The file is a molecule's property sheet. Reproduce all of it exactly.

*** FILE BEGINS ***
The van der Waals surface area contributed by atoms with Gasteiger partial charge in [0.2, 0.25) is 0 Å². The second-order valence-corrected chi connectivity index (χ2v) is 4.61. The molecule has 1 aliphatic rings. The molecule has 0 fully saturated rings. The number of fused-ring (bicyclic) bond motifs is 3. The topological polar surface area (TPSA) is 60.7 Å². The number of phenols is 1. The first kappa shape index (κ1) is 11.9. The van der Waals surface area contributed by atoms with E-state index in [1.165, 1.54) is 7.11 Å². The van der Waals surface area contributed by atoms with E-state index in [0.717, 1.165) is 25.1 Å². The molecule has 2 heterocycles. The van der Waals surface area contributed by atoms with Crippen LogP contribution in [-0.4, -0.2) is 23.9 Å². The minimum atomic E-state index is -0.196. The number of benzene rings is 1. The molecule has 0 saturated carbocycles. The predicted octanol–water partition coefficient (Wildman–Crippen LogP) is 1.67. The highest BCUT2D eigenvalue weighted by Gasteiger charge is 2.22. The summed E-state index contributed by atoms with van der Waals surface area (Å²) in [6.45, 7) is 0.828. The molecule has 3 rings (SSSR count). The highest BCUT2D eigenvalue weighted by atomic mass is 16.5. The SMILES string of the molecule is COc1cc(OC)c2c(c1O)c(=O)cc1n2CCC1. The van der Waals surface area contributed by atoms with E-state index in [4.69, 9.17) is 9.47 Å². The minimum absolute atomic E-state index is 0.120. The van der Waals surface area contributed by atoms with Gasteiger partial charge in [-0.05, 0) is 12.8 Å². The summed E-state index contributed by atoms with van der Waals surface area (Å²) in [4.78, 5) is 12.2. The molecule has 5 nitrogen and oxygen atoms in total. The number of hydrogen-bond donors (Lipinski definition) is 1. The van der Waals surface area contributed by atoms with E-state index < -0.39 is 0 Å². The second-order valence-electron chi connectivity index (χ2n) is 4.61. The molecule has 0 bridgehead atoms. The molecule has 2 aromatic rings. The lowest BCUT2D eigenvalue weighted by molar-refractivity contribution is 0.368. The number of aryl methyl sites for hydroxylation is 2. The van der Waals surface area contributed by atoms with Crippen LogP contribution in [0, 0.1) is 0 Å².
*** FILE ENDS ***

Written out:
The van der Waals surface area contributed by atoms with Gasteiger partial charge in [0.2, 0.25) is 0 Å². The second-order valence-corrected chi connectivity index (χ2v) is 4.61. The molecule has 1 aliphatic rings. The molecule has 0 fully saturated rings. The number of fused-ring (bicyclic) bond motifs is 3. The topological polar surface area (TPSA) is 60.7 Å². The number of phenols is 1. The first kappa shape index (κ1) is 11.9. The van der Waals surface area contributed by atoms with E-state index in [1.165, 1.54) is 7.11 Å². The van der Waals surface area contributed by atoms with E-state index in [0.717, 1.165) is 25.1 Å². The molecule has 2 heterocycles. The van der Waals surface area contributed by atoms with Crippen LogP contribution in [-0.4, -0.2) is 23.9 Å². The minimum atomic E-state index is -0.196. The number of benzene rings is 1. The molecule has 0 saturated carbocycles. The predicted octanol–water partition coefficient (Wildman–Crippen LogP) is 1.67. The highest BCUT2D eigenvalue weighted by Gasteiger charge is 2.22. The summed E-state index contributed by atoms with van der Waals surface area (Å²) in [6.45, 7) is 0.828. The molecule has 3 rings (SSSR count). The highest BCUT2D eigenvalue weighted by atomic mass is 16.5. The SMILES string of the molecule is COc1cc(OC)c2c(c1O)c(=O)cc1n2CCC1. The van der Waals surface area contributed by atoms with E-state index in [4.69, 9.17) is 9.47 Å². The minimum absolute atomic E-state index is 0.120. The van der Waals surface area contributed by atoms with Gasteiger partial charge in [-0.05, 0) is 12.8 Å². The summed E-state index contributed by atoms with van der Waals surface area (Å²) in [4.78, 5) is 12.2. The molecule has 5 nitrogen and oxygen atoms in total. The number of hydrogen-bond donors (Lipinski definition) is 1. The van der Waals surface area contributed by atoms with E-state index < -0.39 is 0 Å². The second-order valence-electron chi connectivity index (χ2n) is 4.61. The molecule has 0 bridgehead atoms. The molecule has 2 aromatic rings. The lowest BCUT2D eigenvalue weighted by molar-refractivity contribution is 0.368. The number of aryl methyl sites for hydroxylation is 2. The van der Waals surface area contributed by atoms with Crippen LogP contribution in [0, 0.1) is 0 Å².